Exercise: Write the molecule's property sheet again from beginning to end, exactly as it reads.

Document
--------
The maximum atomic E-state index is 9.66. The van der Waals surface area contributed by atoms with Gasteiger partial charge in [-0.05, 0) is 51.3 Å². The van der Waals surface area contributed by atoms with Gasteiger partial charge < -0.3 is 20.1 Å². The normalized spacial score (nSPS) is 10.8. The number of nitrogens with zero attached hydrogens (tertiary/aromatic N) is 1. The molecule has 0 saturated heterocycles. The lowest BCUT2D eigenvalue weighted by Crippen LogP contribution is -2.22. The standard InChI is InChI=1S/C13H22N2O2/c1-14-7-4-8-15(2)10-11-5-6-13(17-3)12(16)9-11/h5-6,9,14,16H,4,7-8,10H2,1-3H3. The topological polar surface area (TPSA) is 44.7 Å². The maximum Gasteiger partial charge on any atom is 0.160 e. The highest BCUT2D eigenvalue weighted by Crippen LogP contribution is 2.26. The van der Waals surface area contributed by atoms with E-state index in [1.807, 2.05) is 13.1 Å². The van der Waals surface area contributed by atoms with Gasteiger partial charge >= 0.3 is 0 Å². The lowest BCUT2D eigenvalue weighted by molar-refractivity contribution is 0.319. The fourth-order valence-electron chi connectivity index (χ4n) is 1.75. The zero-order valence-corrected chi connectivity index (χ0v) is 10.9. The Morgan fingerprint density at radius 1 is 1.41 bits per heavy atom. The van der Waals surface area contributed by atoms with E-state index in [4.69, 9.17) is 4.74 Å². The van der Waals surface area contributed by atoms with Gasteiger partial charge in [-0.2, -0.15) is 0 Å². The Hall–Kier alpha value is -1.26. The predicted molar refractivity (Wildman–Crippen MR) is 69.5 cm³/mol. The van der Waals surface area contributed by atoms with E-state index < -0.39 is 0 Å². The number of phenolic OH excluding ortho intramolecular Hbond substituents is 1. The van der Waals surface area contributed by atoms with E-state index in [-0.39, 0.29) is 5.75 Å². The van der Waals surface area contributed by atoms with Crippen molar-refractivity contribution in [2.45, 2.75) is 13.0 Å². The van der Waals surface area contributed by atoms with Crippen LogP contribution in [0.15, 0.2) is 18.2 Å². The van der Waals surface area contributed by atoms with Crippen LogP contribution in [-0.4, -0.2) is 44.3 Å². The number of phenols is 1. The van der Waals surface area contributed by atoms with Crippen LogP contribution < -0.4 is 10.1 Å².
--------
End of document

The maximum atomic E-state index is 9.66. The van der Waals surface area contributed by atoms with Gasteiger partial charge in [-0.05, 0) is 51.3 Å². The van der Waals surface area contributed by atoms with Gasteiger partial charge < -0.3 is 20.1 Å². The normalized spacial score (nSPS) is 10.8. The number of nitrogens with zero attached hydrogens (tertiary/aromatic N) is 1. The molecule has 0 saturated heterocycles. The lowest BCUT2D eigenvalue weighted by Crippen LogP contribution is -2.22. The standard InChI is InChI=1S/C13H22N2O2/c1-14-7-4-8-15(2)10-11-5-6-13(17-3)12(16)9-11/h5-6,9,14,16H,4,7-8,10H2,1-3H3. The topological polar surface area (TPSA) is 44.7 Å². The maximum Gasteiger partial charge on any atom is 0.160 e. The highest BCUT2D eigenvalue weighted by Crippen LogP contribution is 2.26. The van der Waals surface area contributed by atoms with E-state index in [1.807, 2.05) is 13.1 Å². The van der Waals surface area contributed by atoms with Gasteiger partial charge >= 0.3 is 0 Å². The lowest BCUT2D eigenvalue weighted by molar-refractivity contribution is 0.319. The fourth-order valence-electron chi connectivity index (χ4n) is 1.75. The zero-order valence-corrected chi connectivity index (χ0v) is 10.9. The Morgan fingerprint density at radius 1 is 1.41 bits per heavy atom. The van der Waals surface area contributed by atoms with E-state index in [4.69, 9.17) is 4.74 Å². The van der Waals surface area contributed by atoms with Gasteiger partial charge in [-0.2, -0.15) is 0 Å². The Hall–Kier alpha value is -1.26. The predicted molar refractivity (Wildman–Crippen MR) is 69.5 cm³/mol. The van der Waals surface area contributed by atoms with E-state index < -0.39 is 0 Å². The number of phenolic OH excluding ortho intramolecular Hbond substituents is 1. The van der Waals surface area contributed by atoms with E-state index in [-0.39, 0.29) is 5.75 Å². The van der Waals surface area contributed by atoms with Crippen molar-refractivity contribution in [2.45, 2.75) is 13.0 Å². The van der Waals surface area contributed by atoms with Crippen LogP contribution in [0.15, 0.2) is 18.2 Å². The van der Waals surface area contributed by atoms with Crippen LogP contribution in [-0.4, -0.2) is 44.3 Å². The number of phenols is 1. The van der Waals surface area contributed by atoms with Crippen LogP contribution < -0.4 is 10.1 Å².